ConocoPhillips' (NYSE: COP ) decision to spin off its refining and marketing arm into a new business made Standard & Poor's keep the second-largest U.S. oil refiner on CreditWatch. The negative implications didn’t seem to bother investors, as the stock rose 6.2% after the announcement. I agree that the spinoff makes sense for Conoco. Here's why.
Where does the company stand right now?
ConocoPhillips reported strong second-quarter earnings a few days after announcing the spinoff of its downstream business in July. The spinoff will also include the well-performing midstream and chemicals operations of the company.
ConocoPhillips is undertaking the move to boost its exploration and production, or E&P, operations. What's remarkable about this segment is that it contributes 23% to the revenue and 80% to the company's earnings. So when operating on a stand-alone basis, it should be a more profitable business. The spinoff will also allow the company to reallocate its capital and invest in E&P operations to increase its earnings further.
The refining and marketing -- or R&M -- segment contributed around 77% to revenues and 20% to earnings in 2010. The refining industry is subject to lower margins because of movement in crude oil costs and sale prices of refined products. The recession has hurt midstream companies. However, demand for refined products has been improving, pushing margins up. Demand is expected from the Asia-Pacific region or from the emerging markets. The new entity will be the largest independent U.S. refiner, pushing Valero Energy (NYSE: VLO ) to the second position.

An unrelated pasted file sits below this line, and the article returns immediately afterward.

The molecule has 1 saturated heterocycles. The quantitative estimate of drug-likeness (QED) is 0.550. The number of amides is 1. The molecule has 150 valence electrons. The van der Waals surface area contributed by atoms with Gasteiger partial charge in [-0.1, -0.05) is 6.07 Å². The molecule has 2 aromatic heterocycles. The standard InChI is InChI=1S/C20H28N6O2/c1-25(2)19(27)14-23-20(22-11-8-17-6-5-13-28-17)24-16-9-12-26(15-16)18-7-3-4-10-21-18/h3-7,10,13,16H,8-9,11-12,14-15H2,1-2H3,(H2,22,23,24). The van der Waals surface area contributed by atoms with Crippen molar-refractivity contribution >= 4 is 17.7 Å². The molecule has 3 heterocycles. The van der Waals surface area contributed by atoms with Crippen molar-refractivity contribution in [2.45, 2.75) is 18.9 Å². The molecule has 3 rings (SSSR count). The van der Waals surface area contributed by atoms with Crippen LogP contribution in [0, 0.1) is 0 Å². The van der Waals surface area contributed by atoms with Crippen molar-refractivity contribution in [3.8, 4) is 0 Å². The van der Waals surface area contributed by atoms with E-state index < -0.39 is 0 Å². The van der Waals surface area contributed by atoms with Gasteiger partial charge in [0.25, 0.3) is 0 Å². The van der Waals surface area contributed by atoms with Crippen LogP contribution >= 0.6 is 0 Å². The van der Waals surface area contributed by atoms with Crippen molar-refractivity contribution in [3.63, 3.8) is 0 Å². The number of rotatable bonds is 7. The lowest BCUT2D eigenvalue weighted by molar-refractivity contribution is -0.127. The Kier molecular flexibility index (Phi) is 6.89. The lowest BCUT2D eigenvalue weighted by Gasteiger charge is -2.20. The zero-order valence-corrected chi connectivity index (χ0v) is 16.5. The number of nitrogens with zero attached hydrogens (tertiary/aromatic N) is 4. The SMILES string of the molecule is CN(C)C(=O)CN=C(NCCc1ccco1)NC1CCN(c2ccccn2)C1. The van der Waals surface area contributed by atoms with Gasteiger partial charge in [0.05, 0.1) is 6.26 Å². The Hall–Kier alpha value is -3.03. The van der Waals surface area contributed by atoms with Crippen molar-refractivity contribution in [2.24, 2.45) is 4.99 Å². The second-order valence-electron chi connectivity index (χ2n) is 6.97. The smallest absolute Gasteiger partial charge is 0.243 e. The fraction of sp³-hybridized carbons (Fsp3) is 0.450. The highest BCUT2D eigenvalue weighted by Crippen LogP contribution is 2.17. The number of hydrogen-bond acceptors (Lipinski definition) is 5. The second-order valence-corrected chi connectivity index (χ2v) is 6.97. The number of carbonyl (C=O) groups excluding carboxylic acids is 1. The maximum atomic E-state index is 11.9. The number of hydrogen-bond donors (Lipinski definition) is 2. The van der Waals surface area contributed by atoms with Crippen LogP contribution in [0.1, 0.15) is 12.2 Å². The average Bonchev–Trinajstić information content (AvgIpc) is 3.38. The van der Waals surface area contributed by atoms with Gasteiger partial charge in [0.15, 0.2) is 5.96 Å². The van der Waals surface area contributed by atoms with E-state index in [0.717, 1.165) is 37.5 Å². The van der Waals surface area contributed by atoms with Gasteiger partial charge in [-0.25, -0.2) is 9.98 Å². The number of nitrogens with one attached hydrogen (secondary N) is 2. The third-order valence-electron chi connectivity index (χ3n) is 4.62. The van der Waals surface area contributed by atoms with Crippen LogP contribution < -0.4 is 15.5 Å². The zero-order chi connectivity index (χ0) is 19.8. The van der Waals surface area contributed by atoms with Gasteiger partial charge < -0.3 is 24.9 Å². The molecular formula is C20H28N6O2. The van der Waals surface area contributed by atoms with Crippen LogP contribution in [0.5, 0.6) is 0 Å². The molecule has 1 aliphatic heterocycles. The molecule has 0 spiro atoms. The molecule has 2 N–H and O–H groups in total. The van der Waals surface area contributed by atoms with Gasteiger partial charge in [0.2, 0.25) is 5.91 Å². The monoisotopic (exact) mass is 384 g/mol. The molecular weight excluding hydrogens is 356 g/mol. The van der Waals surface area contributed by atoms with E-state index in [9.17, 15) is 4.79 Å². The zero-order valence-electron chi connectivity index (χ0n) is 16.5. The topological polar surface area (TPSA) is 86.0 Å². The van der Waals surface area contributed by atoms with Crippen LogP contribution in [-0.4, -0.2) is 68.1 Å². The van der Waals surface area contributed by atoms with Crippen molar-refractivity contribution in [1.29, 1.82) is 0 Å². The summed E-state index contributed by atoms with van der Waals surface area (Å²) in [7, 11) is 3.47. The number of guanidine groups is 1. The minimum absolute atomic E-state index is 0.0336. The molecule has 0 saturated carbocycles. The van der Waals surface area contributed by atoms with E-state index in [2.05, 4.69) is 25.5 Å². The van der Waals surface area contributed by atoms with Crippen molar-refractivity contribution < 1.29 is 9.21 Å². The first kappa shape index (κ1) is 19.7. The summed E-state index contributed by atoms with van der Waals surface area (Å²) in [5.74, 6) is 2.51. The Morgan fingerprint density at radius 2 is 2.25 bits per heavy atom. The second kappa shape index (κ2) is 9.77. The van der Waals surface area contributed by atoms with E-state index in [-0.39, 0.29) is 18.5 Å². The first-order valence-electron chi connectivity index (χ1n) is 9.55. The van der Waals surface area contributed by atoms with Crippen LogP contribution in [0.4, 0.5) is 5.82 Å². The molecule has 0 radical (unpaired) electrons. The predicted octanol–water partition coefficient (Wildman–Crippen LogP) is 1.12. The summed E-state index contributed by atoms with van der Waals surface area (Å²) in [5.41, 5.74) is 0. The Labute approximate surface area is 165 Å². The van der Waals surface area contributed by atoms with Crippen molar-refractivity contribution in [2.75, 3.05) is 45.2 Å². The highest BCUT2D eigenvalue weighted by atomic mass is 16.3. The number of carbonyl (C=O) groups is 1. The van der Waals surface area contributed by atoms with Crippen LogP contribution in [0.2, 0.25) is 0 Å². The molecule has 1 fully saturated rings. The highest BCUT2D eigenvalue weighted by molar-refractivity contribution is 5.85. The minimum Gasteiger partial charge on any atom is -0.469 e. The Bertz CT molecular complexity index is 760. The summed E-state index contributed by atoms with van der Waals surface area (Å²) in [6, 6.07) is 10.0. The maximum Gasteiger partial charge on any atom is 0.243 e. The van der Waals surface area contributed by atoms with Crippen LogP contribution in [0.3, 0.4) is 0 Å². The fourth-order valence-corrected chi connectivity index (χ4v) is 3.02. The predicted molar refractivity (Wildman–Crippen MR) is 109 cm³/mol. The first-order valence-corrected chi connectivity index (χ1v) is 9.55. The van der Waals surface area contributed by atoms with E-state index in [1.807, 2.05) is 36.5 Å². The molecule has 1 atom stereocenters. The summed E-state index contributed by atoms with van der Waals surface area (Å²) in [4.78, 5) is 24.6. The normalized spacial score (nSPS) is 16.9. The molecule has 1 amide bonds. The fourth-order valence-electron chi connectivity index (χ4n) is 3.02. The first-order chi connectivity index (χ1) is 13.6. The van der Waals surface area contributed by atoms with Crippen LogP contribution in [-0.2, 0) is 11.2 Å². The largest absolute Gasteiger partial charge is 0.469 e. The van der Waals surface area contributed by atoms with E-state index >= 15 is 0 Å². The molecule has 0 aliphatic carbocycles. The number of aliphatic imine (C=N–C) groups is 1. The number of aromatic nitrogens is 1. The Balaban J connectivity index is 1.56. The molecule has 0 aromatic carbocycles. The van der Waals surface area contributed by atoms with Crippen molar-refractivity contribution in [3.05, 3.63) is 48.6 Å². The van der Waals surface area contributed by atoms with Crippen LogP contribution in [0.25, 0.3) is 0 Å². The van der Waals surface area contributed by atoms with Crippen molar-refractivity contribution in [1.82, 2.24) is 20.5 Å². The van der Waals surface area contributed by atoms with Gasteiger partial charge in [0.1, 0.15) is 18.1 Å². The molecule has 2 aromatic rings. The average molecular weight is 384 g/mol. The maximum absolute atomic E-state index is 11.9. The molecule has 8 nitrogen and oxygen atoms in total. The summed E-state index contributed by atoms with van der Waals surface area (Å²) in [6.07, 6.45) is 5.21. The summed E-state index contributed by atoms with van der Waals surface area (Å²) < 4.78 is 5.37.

I feel the step should make investors happy, as it will lead to higher income for both the companies. The E&P industry, which is expected to see a hike in demand for natural gas in North America, will present ConocoPhillips a good opportunity to enhance its market position and consequently its earnings.
In 2010, ConocoPhillips was a top performer among the integrated oil companies. Industry experts projected the company to earn $7.75 per share and an annual rise of 10% in dividends from 2011 to 2012. The spinoff should create synergies for both the companies, helping them compete with oil majors like Chevron (NYSE: CVX ) , ExxonMobil (NYSE: XOM ) , and Royal Dutch Shell (NYSE: RDS-A ) (NYSE: RDS-B ) .
Recently, Marathon Oil (NYSE: MRO ) also spun off its R&M business to focus solely on its E&P operations. I don't see any reason why ConocoPhillips cannot accomplish what Marathon did.
The Foolish bottom line
Oil and gas companies have created spinoffs to become leaner and more profitable. It makes operations smoother, creates capital appreciation, and increases investors' returns. Given the potential in the industry, I feel ConocoPhillips will definitely prove itself worthy of Mr. Market.
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